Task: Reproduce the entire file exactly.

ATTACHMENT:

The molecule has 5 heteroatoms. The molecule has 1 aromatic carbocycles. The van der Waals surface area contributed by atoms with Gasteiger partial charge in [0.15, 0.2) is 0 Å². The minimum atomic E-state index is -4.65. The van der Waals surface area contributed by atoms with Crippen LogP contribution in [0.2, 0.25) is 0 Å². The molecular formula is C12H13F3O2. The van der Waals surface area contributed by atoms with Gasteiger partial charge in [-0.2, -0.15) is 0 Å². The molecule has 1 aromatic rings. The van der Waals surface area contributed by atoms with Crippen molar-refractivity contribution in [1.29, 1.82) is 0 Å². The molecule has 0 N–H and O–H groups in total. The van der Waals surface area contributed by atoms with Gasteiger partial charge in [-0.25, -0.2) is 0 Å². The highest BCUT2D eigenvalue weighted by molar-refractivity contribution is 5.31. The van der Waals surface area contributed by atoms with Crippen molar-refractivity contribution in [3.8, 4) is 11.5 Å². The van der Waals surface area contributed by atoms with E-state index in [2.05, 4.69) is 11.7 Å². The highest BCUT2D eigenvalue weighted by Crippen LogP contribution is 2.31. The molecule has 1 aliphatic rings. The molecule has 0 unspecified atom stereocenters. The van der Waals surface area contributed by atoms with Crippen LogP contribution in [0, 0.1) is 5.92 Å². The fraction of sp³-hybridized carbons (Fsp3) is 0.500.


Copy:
The molecule has 5 heteroatoms. The molecule has 1 aromatic carbocycles. The van der Waals surface area contributed by atoms with Gasteiger partial charge in [0.15, 0.2) is 0 Å². The minimum atomic E-state index is -4.65. The van der Waals surface area contributed by atoms with Crippen LogP contribution in [0.2, 0.25) is 0 Å². The molecular formula is C12H13F3O2. The van der Waals surface area contributed by atoms with Gasteiger partial charge in [-0.2, -0.15) is 0 Å². The molecule has 1 aromatic rings. The van der Waals surface area contributed by atoms with Crippen molar-refractivity contribution in [1.29, 1.82) is 0 Å². The molecule has 0 N–H and O–H groups in total. The van der Waals surface area contributed by atoms with Gasteiger partial charge in [-0.25, -0.2) is 0 Å². The highest BCUT2D eigenvalue weighted by molar-refractivity contribution is 5.31. The van der Waals surface area contributed by atoms with Crippen molar-refractivity contribution in [3.8, 4) is 11.5 Å². The van der Waals surface area contributed by atoms with E-state index in [2.05, 4.69) is 11.7 Å². The highest BCUT2D eigenvalue weighted by Crippen LogP contribution is 2.31. The molecule has 1 aliphatic rings. The molecule has 0 unspecified atom stereocenters. The van der Waals surface area contributed by atoms with Crippen LogP contribution in [0, 0.1) is 5.92 Å². The fraction of sp³-hybridized carbons (Fsp3) is 0.500.